Music Roll Editing Software
By Robbie Rhodes
|In Digest 960407 Mark Fontana described his "dream" editing program, with all the features needed to create and edit music roll performances. Bravo! I need it!|
But, almost in the same breath, Mark said he hopes to complete the programming in around 8 months at school. Unbelievable -- and unrealistic!
Mark, I would guess that an experienced publisher of software, such as Opcode or Vision, would budget 3 to 5 man-years for the project. I surely hope that a kindly, wise, and industry-experienced professor will discuss with you a sub-set of your features which are achievable. He should also share some Product Development wisdom, namely, "Don't waste time duplicating the competition's features. Put your effort into basic capabilities which no one else has."
Mature products on the market already have many of the features of your dream editor, including
music-roll image display
various data entry (recording) modes
music play (via Midi)
independent editing of event parameters (note, velocity, duration)
adjustment of time base ("microseconds per quarter note")
adjustment of Tempo ("Conductor Track/Tempo Map")
Editor/sequencer programs offered to the mass market have features which the publisher perceives as generating the biggest sales. That's reasonable. But for us, the missing features are the special tools we need in editing music for automatic musical instruments.
Let's list the special tasks of editing we perform, and then see what features are needed. (Creating the original performance file is a separate operation, whether it's live or step-entered.)
a. Brushed notes must be removed, and obvious wrong notes corrected.
This task is required for any live recording.
b. The pedaling and associated notes must be edited for clarity and
Wayne Stahnke notes that nine decades of audio recording has created a "studio standard performance" for classical piano: it's as "note perfect" as the artist and technicians can make it. Stahnke's "Live Performance" Midi publications continue this well-established editing philosophy.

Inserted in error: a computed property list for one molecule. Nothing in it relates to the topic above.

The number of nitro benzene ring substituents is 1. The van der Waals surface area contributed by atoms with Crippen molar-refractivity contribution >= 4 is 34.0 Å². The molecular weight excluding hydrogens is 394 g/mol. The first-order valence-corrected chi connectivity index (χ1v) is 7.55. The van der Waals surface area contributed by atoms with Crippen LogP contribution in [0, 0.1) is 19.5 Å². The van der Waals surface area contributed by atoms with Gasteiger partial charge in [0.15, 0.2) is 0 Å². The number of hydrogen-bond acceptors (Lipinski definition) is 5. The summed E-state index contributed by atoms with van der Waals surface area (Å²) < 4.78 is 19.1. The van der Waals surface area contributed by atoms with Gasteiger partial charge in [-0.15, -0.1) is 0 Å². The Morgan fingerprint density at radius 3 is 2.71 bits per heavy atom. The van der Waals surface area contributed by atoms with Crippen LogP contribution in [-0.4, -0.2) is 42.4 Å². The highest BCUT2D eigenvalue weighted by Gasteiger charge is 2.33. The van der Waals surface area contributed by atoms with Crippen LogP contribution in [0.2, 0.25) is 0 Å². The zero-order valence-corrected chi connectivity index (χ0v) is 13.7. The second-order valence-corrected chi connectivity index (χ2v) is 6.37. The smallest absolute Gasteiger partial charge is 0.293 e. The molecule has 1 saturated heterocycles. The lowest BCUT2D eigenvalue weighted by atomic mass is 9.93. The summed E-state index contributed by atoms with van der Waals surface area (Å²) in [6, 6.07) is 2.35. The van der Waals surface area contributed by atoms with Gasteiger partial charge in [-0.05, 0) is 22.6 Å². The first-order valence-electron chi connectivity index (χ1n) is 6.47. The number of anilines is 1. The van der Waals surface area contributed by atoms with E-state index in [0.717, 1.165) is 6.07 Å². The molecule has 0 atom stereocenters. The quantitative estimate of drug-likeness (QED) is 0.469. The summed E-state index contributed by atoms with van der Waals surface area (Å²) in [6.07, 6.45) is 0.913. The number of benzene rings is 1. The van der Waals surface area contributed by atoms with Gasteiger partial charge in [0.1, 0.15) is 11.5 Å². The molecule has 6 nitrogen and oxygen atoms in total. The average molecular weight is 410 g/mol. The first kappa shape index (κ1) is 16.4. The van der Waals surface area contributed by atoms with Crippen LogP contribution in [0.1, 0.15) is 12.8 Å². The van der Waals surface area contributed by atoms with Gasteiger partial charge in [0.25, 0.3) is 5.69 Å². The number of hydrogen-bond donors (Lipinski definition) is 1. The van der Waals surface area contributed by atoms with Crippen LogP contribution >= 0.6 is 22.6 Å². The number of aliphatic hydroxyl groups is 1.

The tasks above encompass all the editing tasks for piano performances ... as long as you're talking about a Midi synth or a solenoid piano. Creating 1920s-stylized music rolls for band organs, orchestrions, and split-stack reproducing pianos requires many specialized operations that the "synth-composers" never imagined.
Most significantly: music rolls are quite coarsely _quantized_ in time, because of perforator limitations. Although the media for SE and Disklavier pianos (Midi disks) have time resolution of 1/800- second, the perforated music roll resolves typically to less than 1/60-second. Also, the finite hole sizes (of the paper hole and the hole in the tracker bar) limit the brevity of a note. Therefore these additional editing tasks are usually performed:
c. The durations of all the notes in a chord are usually made
equal, if only for a better visual appearance.
d. With the exception of arrhythmic grace notes, all music is
quantized to perfect eighth-notes or triplets, or whatever --
nothing is left to chance!
e. The "metronome" beat of hand-played recordings must be
adjusted to metronomic precision, just as all the piano roll
companies did in the 20s.
f. Auxiliary control "notes" must be created for instruments
like the mechanical violin (bowing commands) and mechanical banjo
g. Percussion instruments have large time-delays that must be
compensated, and sometimes the logic is inverted. (The drum is
struck when the "note" goes "off".)
h. Some tracker bars -- notably DuoArt -- have control holes offset
from the notefield holes. Spatial compensation is needed.
Let's hear from the music roll arrangers and editors now. How do _you_ perform these tasks? Then we'll continue the discussion of desirable new features.
-- Robbie Rhodes
(Message sent Tue 9 Apr 1996, 02:28:06 GMT, from time zone GMT-0700.)